Which models of democracy do citizens prefer? Do they want a democracy which actively involves citizens with democracy or one with a democratically elected strong leader? Research on citizens' democratic preferences has gained significant traction in past years, and DDME aims to make an original contribution to this research agenda.
Firstly, we allow citizens to combine different models of democracy. Previous studies often asked individuals to choose a specific model, suggesting that citizens preferred a singular type of democracy. However, we believe that citizens want a democracy that blends features from various models, such as merging the legacy institutions of the representative system with participatory elements. Our blended approach to democracy aims to provide a more nuanced and insightful understanding of the democratic system that citizens truly desire.
Secondly, we prompt citizens to imagine a new democracy on both Earth and Mars. This distinction between planets enables us to examine people's visions of a desirable and ideal democracy. A desirable democracy is connected to Earth and the existing political systems in which citizens currently reside. It is influenced by various constraints such as economic inequalities, political dynamics, and ethnic minorities, all of which shape individuals' imaginations of a new democracy. On the other hand, a Martian democracy provides individuals with the freedom to conceive an ideal democracy from scratch, without the constraints of earthly parameters.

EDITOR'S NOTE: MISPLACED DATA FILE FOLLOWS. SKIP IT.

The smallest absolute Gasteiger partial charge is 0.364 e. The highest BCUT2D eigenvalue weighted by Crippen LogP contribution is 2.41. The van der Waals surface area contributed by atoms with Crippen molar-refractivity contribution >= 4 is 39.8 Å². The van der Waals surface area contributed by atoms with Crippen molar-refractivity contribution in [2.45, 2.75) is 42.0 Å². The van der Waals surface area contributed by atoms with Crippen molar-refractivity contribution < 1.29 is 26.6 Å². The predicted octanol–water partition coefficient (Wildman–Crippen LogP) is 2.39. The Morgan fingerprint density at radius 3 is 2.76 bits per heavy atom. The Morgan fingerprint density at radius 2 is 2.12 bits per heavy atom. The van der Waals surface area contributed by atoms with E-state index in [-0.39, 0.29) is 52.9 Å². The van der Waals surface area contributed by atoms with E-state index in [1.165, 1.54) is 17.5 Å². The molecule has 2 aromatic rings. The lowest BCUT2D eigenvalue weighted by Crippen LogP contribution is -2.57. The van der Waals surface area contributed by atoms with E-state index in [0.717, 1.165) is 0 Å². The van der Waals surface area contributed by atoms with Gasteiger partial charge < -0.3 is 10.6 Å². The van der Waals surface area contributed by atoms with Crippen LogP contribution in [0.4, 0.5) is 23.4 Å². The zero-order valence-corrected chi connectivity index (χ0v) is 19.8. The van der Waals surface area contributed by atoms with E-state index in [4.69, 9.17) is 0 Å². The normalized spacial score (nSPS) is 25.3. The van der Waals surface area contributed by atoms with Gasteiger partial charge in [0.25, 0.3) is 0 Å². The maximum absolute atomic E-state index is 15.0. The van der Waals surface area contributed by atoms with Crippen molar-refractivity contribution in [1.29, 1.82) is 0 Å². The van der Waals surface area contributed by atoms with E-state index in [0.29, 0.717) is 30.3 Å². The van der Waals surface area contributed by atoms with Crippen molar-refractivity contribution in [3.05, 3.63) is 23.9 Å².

Thirdly, we adopt a problem-based approach to democracy. Contemporary theorists have advocated for a new perspective in democratic theory, suggesting that a political system is democratic to the extent that it effectively addresses three democratic problems: empowering inclusion, forming collective agendas and wills, and facilitating collective decision-making. DDME aligns with this approach when examining citizens' democratic preferences. We first ask citizens to identify the main challenges that democracy currently faces, and then allow them to construct their own blended democratic model, explaining how their model choices addresses these identified problems.
We conduct extensive surveys in two countries from the Global North (Germany and the United States) and one country from the Global South (India).